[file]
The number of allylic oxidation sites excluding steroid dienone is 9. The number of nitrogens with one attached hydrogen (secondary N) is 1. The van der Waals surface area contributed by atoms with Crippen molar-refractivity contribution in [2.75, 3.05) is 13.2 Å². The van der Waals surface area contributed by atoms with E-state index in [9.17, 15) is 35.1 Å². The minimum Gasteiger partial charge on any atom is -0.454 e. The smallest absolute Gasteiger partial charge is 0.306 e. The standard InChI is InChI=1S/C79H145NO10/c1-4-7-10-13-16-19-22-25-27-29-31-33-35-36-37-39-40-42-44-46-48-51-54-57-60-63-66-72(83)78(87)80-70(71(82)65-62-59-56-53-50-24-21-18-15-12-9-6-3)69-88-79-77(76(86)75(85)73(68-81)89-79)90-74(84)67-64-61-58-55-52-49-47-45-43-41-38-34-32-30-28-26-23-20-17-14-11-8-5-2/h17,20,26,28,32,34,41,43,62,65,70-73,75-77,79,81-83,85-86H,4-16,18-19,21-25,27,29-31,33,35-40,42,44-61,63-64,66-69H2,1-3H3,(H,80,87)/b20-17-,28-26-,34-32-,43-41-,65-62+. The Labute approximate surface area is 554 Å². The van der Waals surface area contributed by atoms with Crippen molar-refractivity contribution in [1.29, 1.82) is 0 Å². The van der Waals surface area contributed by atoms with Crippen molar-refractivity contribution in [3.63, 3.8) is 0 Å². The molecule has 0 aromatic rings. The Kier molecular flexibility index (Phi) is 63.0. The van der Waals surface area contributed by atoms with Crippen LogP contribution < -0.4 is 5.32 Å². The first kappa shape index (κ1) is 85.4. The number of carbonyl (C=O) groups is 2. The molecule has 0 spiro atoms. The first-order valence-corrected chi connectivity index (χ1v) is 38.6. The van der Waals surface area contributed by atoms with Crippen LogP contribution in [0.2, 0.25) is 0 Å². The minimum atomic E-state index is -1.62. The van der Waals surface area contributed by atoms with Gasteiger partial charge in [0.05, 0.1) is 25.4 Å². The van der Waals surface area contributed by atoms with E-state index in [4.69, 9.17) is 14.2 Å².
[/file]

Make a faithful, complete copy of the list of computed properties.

The number of allylic oxidation sites excluding steroid dienone is 9. The number of nitrogens with one attached hydrogen (secondary N) is 1. The van der Waals surface area contributed by atoms with Crippen molar-refractivity contribution in [2.75, 3.05) is 13.2 Å². The van der Waals surface area contributed by atoms with E-state index in [9.17, 15) is 35.1 Å². The minimum Gasteiger partial charge on any atom is -0.454 e. The smallest absolute Gasteiger partial charge is 0.306 e. The standard InChI is InChI=1S/C79H145NO10/c1-4-7-10-13-16-19-22-25-27-29-31-33-35-36-37-39-40-42-44-46-48-51-54-57-60-63-66-72(83)78(87)80-70(71(82)65-62-59-56-53-50-24-21-18-15-12-9-6-3)69-88-79-77(76(86)75(85)73(68-81)89-79)90-74(84)67-64-61-58-55-52-49-47-45-43-41-38-34-32-30-28-26-23-20-17-14-11-8-5-2/h17,20,26,28,32,34,41,43,62,65,70-73,75-77,79,81-83,85-86H,4-16,18-19,21-25,27,29-31,33,35-40,42,44-61,63-64,66-69H2,1-3H3,(H,80,87)/b20-17-,28-26-,34-32-,43-41-,65-62+. The Labute approximate surface area is 554 Å². The van der Waals surface area contributed by atoms with Crippen molar-refractivity contribution in [1.29, 1.82) is 0 Å². The van der Waals surface area contributed by atoms with Crippen molar-refractivity contribution in [3.63, 3.8) is 0 Å². The molecule has 0 aromatic rings. The Kier molecular flexibility index (Phi) is 63.0. The van der Waals surface area contributed by atoms with Crippen LogP contribution < -0.4 is 5.32 Å². The first kappa shape index (κ1) is 85.4. The number of carbonyl (C=O) groups is 2. The molecule has 0 spiro atoms. The first-order valence-corrected chi connectivity index (χ1v) is 38.6. The van der Waals surface area contributed by atoms with Crippen LogP contribution in [0.2, 0.25) is 0 Å². The minimum atomic E-state index is -1.62. The van der Waals surface area contributed by atoms with Gasteiger partial charge in [0.05, 0.1) is 25.4 Å². The van der Waals surface area contributed by atoms with E-state index in [4.69, 9.17) is 14.2 Å².